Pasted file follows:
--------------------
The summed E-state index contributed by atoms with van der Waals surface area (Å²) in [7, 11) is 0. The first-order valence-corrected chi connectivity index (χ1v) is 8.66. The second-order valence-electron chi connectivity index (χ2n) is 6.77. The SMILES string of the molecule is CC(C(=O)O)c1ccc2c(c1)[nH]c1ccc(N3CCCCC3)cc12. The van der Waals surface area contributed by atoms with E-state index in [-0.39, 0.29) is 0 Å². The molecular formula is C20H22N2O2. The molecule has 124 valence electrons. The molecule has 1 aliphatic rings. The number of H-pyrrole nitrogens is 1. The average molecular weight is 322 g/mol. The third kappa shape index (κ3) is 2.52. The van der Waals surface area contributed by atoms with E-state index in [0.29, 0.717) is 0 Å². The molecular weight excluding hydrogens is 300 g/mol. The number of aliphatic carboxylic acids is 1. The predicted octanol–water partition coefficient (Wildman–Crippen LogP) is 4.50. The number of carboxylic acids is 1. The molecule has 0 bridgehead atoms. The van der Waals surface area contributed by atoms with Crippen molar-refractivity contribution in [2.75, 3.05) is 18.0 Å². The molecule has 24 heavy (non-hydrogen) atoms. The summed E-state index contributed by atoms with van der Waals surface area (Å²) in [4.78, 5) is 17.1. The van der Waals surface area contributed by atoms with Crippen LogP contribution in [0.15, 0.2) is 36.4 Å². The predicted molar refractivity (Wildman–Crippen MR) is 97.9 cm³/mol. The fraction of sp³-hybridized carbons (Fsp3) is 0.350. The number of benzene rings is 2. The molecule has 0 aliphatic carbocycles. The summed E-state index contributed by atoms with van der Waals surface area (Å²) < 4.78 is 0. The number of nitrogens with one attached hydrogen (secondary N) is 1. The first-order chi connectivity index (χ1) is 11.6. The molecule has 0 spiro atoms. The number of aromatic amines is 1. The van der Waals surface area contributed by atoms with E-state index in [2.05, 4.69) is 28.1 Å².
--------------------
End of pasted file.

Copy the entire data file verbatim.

The summed E-state index contributed by atoms with van der Waals surface area (Å²) in [7, 11) is 0. The first-order valence-corrected chi connectivity index (χ1v) is 8.66. The second-order valence-electron chi connectivity index (χ2n) is 6.77. The SMILES string of the molecule is CC(C(=O)O)c1ccc2c(c1)[nH]c1ccc(N3CCCCC3)cc12. The van der Waals surface area contributed by atoms with E-state index in [-0.39, 0.29) is 0 Å². The molecular formula is C20H22N2O2. The molecule has 124 valence electrons. The molecule has 1 aliphatic rings. The number of H-pyrrole nitrogens is 1. The average molecular weight is 322 g/mol. The third kappa shape index (κ3) is 2.52. The van der Waals surface area contributed by atoms with E-state index in [0.29, 0.717) is 0 Å². The molecular weight excluding hydrogens is 300 g/mol. The number of aliphatic carboxylic acids is 1. The predicted octanol–water partition coefficient (Wildman–Crippen LogP) is 4.50. The number of carboxylic acids is 1. The molecule has 0 bridgehead atoms. The van der Waals surface area contributed by atoms with Crippen molar-refractivity contribution in [2.75, 3.05) is 18.0 Å². The molecule has 24 heavy (non-hydrogen) atoms. The summed E-state index contributed by atoms with van der Waals surface area (Å²) in [4.78, 5) is 17.1. The van der Waals surface area contributed by atoms with Crippen LogP contribution in [0.15, 0.2) is 36.4 Å². The predicted molar refractivity (Wildman–Crippen MR) is 97.9 cm³/mol. The fraction of sp³-hybridized carbons (Fsp3) is 0.350. The number of benzene rings is 2. The molecule has 0 aliphatic carbocycles. The summed E-state index contributed by atoms with van der Waals surface area (Å²) < 4.78 is 0. The number of nitrogens with one attached hydrogen (secondary N) is 1. The first-order chi connectivity index (χ1) is 11.6. The molecule has 0 spiro atoms. The number of aromatic amines is 1. The van der Waals surface area contributed by atoms with E-state index in [2.05, 4.69) is 28.1 Å².